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Interior Secretary Ryan Zinke. Photo: Chip Somodevilla/Getty Images

An ongoing investigation into Interior Secretary Ryan Zinke has been referred to the Justice Department by the agency's Office of Inspector General, the Washington Post reports, citing two individuals familiar with the matter.

Why it matters: This referral could result in the DOJ opening up a criminal investigation into Zinke's actions. Stephen Ryan, counsel to Secretary Zinke, told Axios that Zinke "has not been contacted or notified of any DOJ investigation or Inspector General referral. It is disappointing that unsubstantiated and anonymous sources have described an IG office referral to members of the media, as this violates DOJ and IG policy direction. The Secretary has done nothing wrong."

The details: The Inspector General's office is currently conducting at least three investigations linked to Zinke, including a real estate deal that could have violated conflict of interest laws and his decision to block tribes from opening a casino in Connecticut. The Post said both its sources "did not specify which inquiry had been referred to the Justice Department."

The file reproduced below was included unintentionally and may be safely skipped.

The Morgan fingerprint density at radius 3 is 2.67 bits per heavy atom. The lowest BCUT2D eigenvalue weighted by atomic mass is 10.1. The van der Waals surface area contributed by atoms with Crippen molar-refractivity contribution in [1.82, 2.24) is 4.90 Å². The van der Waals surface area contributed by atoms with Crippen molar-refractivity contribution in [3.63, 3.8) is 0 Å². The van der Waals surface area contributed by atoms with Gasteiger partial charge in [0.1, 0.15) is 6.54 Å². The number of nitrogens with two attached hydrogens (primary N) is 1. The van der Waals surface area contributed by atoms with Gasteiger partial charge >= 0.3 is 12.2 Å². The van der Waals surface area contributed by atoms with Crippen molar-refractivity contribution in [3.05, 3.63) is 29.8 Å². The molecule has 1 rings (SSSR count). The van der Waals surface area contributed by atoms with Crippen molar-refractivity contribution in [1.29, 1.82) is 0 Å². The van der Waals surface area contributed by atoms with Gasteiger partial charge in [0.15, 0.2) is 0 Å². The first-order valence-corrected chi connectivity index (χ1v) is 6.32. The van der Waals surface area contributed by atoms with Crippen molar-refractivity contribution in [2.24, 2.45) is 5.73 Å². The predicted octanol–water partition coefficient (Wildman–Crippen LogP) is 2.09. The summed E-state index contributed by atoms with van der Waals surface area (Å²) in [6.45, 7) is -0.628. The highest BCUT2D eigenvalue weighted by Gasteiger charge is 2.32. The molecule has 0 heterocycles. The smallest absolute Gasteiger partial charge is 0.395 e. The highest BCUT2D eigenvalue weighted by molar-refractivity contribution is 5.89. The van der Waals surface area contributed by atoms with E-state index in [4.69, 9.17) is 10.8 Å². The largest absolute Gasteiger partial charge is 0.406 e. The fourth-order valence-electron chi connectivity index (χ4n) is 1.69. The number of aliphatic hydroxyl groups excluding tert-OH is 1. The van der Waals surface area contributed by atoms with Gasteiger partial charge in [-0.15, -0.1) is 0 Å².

What to watch: Axios' Amy Harder notes that, as these controversies pile up, Zinke will be appropriately compared to Scott Pruitt, who resigned as EPA administrator earlier this year under a cloud of ethical scandals.

Editor's note: This story has been updated to include the quote by Zinke's counsel.

Go deeper

Updated 40 mins ago - Politics & Policy

Inauguration Day dashboard

Screenshot: Fox News

President Trump has delivered a farewell speech and departed Washington for the last time on Air Force One, kicking off the day that will culminate with President-elect Joe Biden taking office.

What's next: The inaugural celebration for young Americans is being livestreamed, starting at 10am.

Updated 56 mins ago - Politics & Policy

Trump departs on final Air Force One flight

President Trump and his family took off on Air Force One at 9 a.m. on Wednesday morning for the final time en route to Florida.

The big picture: Trump's final hours as president were punctuated by his decisions to snub his successor's inauguration and grant pardons to many of his allies who have been swept up in corruption scandals.

Dion Rabouin, author of Markets
2 hours ago - Economy & Business

Janet Yellen said all the right things to reassure the markets

Illustration: Aïda Amer/Axios

Treasury Secretary nominee and former Fed chair Janet Yellen's confirmation hearing before the Senate Finance Committee on Tuesday showed markets just what they can expect from the administration of President-elect Joe Biden: more of what they got under President Trump — at least for now.

What it means: Investors and big companies reaped the benefits of ultralow U.S. interest rates and low taxes for most of Trump's term as well as significant increases in government spending, even before the coronavirus pandemic.